Biosimilars could save US $150B over next decade
- The availability of biosimilars in the U.S. could save between $24 billion and as much as $150 billion on biologics spending over the next ten years, said a report from Rand Corporation. This could cut the spending on biologics by around 3%.
- Biologics are used in around 1-2% of patients in the U.S., but accounted for 38% of prescription drug spending in 2015, and 70% of the growth in prescription spending between 2010 and 2015.
- Challenges facing the biosimilars market over the next few years include uncertainties around intellectual property leading to delays entering the market; interchangeability impacting market share; and incentives and disincentives for prescribing biosimilars based on payment structures.
"Biologics account for the fastest-growing segment of prescription drug spending, but biosimilars have the potential to help slow some of the increase," said Andrew Mulcahy, lead author of the study and a policy researcher at RAND, a nonprofit research organization. "However, there remain many important industry, regulatory and policy decisions to be made that will influence whether such savings are realized."
Although biosimilars don't save as much as generics, which can cut the cost of an individual drug by more than 80%, their availability on the market leads to competition, which can drive price reductions. Improving access to safe and effective treatments also has potential to reduce overall healthcare spending.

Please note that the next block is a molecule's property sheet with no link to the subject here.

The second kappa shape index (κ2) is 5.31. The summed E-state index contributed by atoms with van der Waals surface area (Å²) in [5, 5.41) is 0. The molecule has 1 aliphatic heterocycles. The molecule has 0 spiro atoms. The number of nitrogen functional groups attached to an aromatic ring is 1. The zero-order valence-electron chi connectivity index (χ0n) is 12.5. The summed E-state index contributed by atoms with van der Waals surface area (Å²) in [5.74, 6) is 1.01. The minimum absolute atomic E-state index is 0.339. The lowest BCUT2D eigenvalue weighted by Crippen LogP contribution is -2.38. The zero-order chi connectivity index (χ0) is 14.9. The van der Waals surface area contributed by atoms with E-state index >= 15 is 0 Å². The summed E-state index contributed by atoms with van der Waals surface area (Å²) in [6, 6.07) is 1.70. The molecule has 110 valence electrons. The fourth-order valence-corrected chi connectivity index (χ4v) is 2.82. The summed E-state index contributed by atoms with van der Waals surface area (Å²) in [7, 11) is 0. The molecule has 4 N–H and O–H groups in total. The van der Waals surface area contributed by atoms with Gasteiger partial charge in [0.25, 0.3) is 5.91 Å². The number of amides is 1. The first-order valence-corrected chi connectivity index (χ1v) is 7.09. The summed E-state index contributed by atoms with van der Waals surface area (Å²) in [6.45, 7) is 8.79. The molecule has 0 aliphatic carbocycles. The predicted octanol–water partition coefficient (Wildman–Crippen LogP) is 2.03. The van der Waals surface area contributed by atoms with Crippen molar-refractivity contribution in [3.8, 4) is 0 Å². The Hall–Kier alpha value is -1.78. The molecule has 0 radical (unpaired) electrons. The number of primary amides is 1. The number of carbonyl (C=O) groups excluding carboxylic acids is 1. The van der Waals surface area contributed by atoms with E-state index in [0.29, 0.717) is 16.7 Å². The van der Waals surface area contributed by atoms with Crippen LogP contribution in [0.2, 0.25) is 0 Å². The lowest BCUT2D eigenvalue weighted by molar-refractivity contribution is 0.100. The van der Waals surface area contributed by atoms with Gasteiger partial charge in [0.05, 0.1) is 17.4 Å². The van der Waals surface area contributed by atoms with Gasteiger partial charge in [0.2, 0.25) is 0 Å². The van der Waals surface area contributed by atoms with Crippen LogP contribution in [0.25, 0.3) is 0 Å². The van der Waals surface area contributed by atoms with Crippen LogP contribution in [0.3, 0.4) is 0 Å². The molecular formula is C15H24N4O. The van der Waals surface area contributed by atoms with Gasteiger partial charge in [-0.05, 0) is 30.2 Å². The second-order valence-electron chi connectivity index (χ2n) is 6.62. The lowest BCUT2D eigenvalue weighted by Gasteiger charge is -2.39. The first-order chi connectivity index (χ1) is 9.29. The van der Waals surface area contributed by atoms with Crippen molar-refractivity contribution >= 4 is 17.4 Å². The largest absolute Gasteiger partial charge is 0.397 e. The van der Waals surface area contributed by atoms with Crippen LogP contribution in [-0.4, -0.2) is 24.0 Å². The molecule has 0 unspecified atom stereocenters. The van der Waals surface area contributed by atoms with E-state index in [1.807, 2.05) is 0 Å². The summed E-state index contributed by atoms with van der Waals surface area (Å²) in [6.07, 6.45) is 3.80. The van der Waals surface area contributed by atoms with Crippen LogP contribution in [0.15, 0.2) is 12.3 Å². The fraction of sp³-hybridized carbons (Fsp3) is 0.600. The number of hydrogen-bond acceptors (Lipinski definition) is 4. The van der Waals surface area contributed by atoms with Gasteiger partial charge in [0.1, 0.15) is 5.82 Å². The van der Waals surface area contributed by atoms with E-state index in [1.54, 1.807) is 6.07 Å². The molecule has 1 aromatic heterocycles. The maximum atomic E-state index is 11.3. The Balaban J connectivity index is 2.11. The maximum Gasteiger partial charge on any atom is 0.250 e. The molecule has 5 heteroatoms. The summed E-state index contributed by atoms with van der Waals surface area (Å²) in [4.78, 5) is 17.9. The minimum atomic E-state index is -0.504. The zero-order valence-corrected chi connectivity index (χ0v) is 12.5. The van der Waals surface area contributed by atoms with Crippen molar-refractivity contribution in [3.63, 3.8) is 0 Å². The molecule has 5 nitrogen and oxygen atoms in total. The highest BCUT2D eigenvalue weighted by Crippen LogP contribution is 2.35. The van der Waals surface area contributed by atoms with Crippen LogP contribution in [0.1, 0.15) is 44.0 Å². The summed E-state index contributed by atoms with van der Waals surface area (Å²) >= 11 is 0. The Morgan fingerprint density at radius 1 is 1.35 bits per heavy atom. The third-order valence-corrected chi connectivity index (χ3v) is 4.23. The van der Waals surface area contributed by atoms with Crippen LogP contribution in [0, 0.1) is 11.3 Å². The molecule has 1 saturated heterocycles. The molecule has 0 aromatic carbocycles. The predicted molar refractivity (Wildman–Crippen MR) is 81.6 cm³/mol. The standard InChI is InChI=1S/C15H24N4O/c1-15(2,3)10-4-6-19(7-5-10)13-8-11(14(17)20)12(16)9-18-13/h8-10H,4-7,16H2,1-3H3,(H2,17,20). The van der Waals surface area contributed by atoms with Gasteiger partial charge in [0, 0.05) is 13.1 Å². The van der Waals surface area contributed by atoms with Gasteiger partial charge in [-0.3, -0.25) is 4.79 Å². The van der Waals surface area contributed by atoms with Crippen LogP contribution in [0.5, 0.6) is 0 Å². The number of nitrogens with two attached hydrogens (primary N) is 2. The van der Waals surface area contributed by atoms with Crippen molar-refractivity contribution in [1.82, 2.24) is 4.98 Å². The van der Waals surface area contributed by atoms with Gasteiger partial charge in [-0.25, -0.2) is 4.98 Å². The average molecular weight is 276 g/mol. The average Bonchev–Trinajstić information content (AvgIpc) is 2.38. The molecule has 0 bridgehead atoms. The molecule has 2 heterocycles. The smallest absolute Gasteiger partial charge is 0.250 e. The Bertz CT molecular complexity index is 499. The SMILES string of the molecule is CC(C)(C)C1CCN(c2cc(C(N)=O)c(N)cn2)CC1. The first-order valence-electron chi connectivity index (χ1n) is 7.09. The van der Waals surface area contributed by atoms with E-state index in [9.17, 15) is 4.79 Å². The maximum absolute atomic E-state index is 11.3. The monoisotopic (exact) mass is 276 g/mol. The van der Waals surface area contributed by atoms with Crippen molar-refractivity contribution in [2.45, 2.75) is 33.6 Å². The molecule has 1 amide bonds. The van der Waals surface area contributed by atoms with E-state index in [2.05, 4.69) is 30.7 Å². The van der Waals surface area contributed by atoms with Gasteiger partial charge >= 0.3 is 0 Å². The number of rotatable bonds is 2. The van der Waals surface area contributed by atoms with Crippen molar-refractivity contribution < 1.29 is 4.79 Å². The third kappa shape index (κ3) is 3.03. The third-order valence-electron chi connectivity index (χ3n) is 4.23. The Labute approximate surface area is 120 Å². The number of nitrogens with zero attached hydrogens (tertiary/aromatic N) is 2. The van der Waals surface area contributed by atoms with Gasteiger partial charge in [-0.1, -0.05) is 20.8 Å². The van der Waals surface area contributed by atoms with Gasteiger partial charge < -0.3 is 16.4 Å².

"Action is needed now to support a competitive biologics marketplace that ensures the projected benefits outlined in the report materialize," said Sheila Frame, head of biopharmaceuticals in North America at Novartis' Sandoz, which helped fund the report.
To try to promote the use of biosimilars by physicians and therefore boost savings, the Food and Drug Administration has developed educational materials to help healthcare professionals understand more about the approval process for biosimilars, including the rigorous standards that biosimilars need to meet under the FDA's approval pathway.
"An increase in market competition, offered by a growing complement of biosimilars, may lead to meaningfully reduced costs for both patients and our healthcare system," wrote FDA Commissioner Scott Gottlieb and Associate Director for Therapeutic Biologics in the Office of New Drugs Leah Christi in an FDA blog on Monday.
"As with the significant savings that we've seen through the introduction of generic drugs in the United States, biosimilars could also lead to substantial savings, thereby potentially improving access and promoting better public health outcomes. Understanding the rigorous process FDA uses to evaluate biosimilars can help prescribers and patients maximize the benefits from these products," they added.
The FDA created a regulatory approval pathway for biosimilars in 2010. There are now seven approved biosimilars in the U.S.: Novartis AG's Zarxio (filgrastim-sndz); Pfizer Inc and Celltrion Inc's Inflectra (infliximab-dyyb); Novartis' Erelzi (etanercept-szzs); Amgen Inc's Amjevita (adalimumab-atto); Samsung Bioepis Co Ltd and Merck & Co Inc's Renflexis (adalimumab-abda); and Amgen and Allergan plc's Mvasi (bevacizumab-awwb).
While seven biosimilars have been approved so far in the U.S., the majority of these products have yet to reach the market because of ongoing patent battles within the legal system.
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